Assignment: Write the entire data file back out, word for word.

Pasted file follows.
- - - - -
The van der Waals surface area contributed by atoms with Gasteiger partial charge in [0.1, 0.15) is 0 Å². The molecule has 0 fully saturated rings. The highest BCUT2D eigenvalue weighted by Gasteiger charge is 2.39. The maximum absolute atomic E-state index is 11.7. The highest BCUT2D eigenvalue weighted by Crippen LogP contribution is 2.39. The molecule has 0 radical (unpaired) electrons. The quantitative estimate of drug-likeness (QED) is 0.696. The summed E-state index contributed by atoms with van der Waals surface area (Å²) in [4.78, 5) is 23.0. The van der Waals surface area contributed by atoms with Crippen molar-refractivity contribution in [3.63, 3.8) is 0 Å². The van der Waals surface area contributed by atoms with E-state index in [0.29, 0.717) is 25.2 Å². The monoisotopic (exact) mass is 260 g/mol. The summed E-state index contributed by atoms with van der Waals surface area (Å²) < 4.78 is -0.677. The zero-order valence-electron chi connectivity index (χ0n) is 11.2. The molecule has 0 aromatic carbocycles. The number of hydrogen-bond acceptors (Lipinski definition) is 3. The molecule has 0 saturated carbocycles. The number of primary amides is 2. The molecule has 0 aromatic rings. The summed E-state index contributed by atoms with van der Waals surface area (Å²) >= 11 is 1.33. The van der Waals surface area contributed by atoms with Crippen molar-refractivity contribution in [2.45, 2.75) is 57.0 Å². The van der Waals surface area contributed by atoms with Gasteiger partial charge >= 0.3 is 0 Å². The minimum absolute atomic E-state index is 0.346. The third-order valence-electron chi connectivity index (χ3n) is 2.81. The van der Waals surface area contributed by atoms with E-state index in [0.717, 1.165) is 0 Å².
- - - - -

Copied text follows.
The van der Waals surface area contributed by atoms with Gasteiger partial charge in [0.1, 0.15) is 0 Å². The molecule has 0 fully saturated rings. The highest BCUT2D eigenvalue weighted by Gasteiger charge is 2.39. The maximum absolute atomic E-state index is 11.7. The highest BCUT2D eigenvalue weighted by Crippen LogP contribution is 2.39. The molecule has 0 radical (unpaired) electrons. The quantitative estimate of drug-likeness (QED) is 0.696. The summed E-state index contributed by atoms with van der Waals surface area (Å²) in [4.78, 5) is 23.0. The van der Waals surface area contributed by atoms with Crippen molar-refractivity contribution in [3.63, 3.8) is 0 Å². The van der Waals surface area contributed by atoms with E-state index in [0.29, 0.717) is 25.2 Å². The monoisotopic (exact) mass is 260 g/mol. The summed E-state index contributed by atoms with van der Waals surface area (Å²) < 4.78 is -0.677. The zero-order valence-electron chi connectivity index (χ0n) is 11.2. The molecule has 0 aromatic carbocycles. The number of hydrogen-bond acceptors (Lipinski definition) is 3. The molecule has 0 saturated carbocycles. The number of primary amides is 2. The molecule has 0 aromatic rings. The summed E-state index contributed by atoms with van der Waals surface area (Å²) >= 11 is 1.33. The van der Waals surface area contributed by atoms with Crippen molar-refractivity contribution in [2.45, 2.75) is 57.0 Å². The van der Waals surface area contributed by atoms with Gasteiger partial charge >= 0.3 is 0 Å². The minimum absolute atomic E-state index is 0.346. The third-order valence-electron chi connectivity index (χ3n) is 2.81. The van der Waals surface area contributed by atoms with E-state index in [0.717, 1.165) is 0 Å².